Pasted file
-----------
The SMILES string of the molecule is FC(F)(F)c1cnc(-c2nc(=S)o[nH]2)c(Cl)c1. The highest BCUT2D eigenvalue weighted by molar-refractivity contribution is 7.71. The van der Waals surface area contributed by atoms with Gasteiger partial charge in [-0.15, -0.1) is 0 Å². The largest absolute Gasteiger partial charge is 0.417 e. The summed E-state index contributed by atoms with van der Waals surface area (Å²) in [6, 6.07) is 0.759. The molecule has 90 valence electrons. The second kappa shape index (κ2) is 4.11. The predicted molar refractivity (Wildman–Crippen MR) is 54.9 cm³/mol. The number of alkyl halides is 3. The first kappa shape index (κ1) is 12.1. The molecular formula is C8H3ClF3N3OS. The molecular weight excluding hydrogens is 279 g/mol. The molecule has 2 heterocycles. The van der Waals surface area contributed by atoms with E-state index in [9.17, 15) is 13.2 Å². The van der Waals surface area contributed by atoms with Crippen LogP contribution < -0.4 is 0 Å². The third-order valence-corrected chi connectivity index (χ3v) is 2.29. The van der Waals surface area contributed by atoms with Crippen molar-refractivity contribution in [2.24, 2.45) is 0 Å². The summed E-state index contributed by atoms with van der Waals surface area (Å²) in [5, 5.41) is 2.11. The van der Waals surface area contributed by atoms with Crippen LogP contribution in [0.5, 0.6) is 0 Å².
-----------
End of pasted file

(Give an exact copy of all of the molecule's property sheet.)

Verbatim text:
The SMILES string of the molecule is FC(F)(F)c1cnc(-c2nc(=S)o[nH]2)c(Cl)c1. The highest BCUT2D eigenvalue weighted by molar-refractivity contribution is 7.71. The van der Waals surface area contributed by atoms with Gasteiger partial charge in [-0.15, -0.1) is 0 Å². The largest absolute Gasteiger partial charge is 0.417 e. The summed E-state index contributed by atoms with van der Waals surface area (Å²) in [6, 6.07) is 0.759. The molecule has 90 valence electrons. The second kappa shape index (κ2) is 4.11. The predicted molar refractivity (Wildman–Crippen MR) is 54.9 cm³/mol. The number of alkyl halides is 3. The first kappa shape index (κ1) is 12.1. The molecular formula is C8H3ClF3N3OS. The molecular weight excluding hydrogens is 279 g/mol. The molecule has 2 heterocycles. The van der Waals surface area contributed by atoms with E-state index in [9.17, 15) is 13.2 Å². The van der Waals surface area contributed by atoms with Crippen LogP contribution < -0.4 is 0 Å². The third-order valence-corrected chi connectivity index (χ3v) is 2.29. The van der Waals surface area contributed by atoms with Crippen molar-refractivity contribution in [2.24, 2.45) is 0 Å². The summed E-state index contributed by atoms with van der Waals surface area (Å²) in [5, 5.41) is 2.11. The van der Waals surface area contributed by atoms with Crippen LogP contribution in [0.5, 0.6) is 0 Å².